As the end of the year approaches, Apple is facing an inconvenient truth about Apple Silicon, the macOS platform in general, and the Mac Pro in particular. Apple’s deadline to move its entire Mac range to ARM-bsaed Apple Silicon by the end of 2022 has not been met.
Where is the new Mac Pro?
This does not mean that the Apple Silicon project has failed. In retrospect, it’s a clear success that has pushed the rest of the industry forward. This omission refers to commitments set for 2020.
During that year’s Worldwide Developers Conference, the company said in June that “Apple plans to ship the first Mac with Apple silicon by the end of the year and complete the transition in about two years.”
Barring a slight slippage, 2022 became the latest accepted deadline. All other Macs moved to first-generation hardware, new hardware was released in the form of the Mac Studio, and some models moved to second-generation chipsets.
The Mac Pro is stuck in 2019. with Intel.
Apple Silicon has many selling points, from longer battery life for Mac laptops, more efficient desktop power usage, lower operating system temperatures, tighter operating system coupling that allows for tighter code and improved environments, and more. on. However, the big ticket item is the performance, specifically the increase in performance for the same cost.
The Mac Pro has always been a synthesis of that vision. A top-of-the-line Mac that will come with top-of-the-line specs, unlimited performance, and $700 wheels around your office. Will it sell in large quantities? No. Will it help us define what it means to be a Mac? Yes. And that impression sells the entire range of Macs to customers across the portfolio.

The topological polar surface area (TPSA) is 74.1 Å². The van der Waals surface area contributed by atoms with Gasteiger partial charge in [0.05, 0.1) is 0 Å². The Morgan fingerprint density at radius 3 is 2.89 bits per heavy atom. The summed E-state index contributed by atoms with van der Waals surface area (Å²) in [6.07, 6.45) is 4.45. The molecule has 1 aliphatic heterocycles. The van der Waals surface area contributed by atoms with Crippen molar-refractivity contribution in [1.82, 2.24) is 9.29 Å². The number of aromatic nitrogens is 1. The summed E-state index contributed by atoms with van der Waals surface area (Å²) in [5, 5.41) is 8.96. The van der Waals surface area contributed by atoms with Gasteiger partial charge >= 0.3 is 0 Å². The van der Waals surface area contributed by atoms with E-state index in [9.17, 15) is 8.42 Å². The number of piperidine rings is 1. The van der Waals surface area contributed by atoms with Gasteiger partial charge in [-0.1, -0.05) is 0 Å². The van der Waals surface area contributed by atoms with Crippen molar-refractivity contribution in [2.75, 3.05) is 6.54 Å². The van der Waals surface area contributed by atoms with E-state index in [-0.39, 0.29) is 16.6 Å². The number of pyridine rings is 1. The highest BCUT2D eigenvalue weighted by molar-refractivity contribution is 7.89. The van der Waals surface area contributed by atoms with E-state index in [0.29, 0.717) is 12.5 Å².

Instead, we have a glaring gap in the Mac range; A gap that Apple said it would fill, and a gap that those who needed as much performance as possible from the Mac expected to be filled by now.
Perception is as important as reality.
Are there practical reasons for the delay? Undoubtedly, they exist. Perhaps the biggest mistake was not giving it to the public. Apple may not be in the habit of speaking directly to customers with clear intent and purpose… So how easy and honest would it be to say that the Mac Pro is overdue, give us a few more months” during the September iPhone event?
Senior Apple employees have conducted several interviews over the past six months to talk about Apple’s portfolio, some to mainstream and some to niche online sites. Again, an opportunity to set expectations and turn this missed deadline into a positive message.
Because the question is no longer “When is the Mac Pro coming out?” But will Apple release a Mac Pro?
The lack of confidence in an Apple-branded product is a troubling way to end the year.
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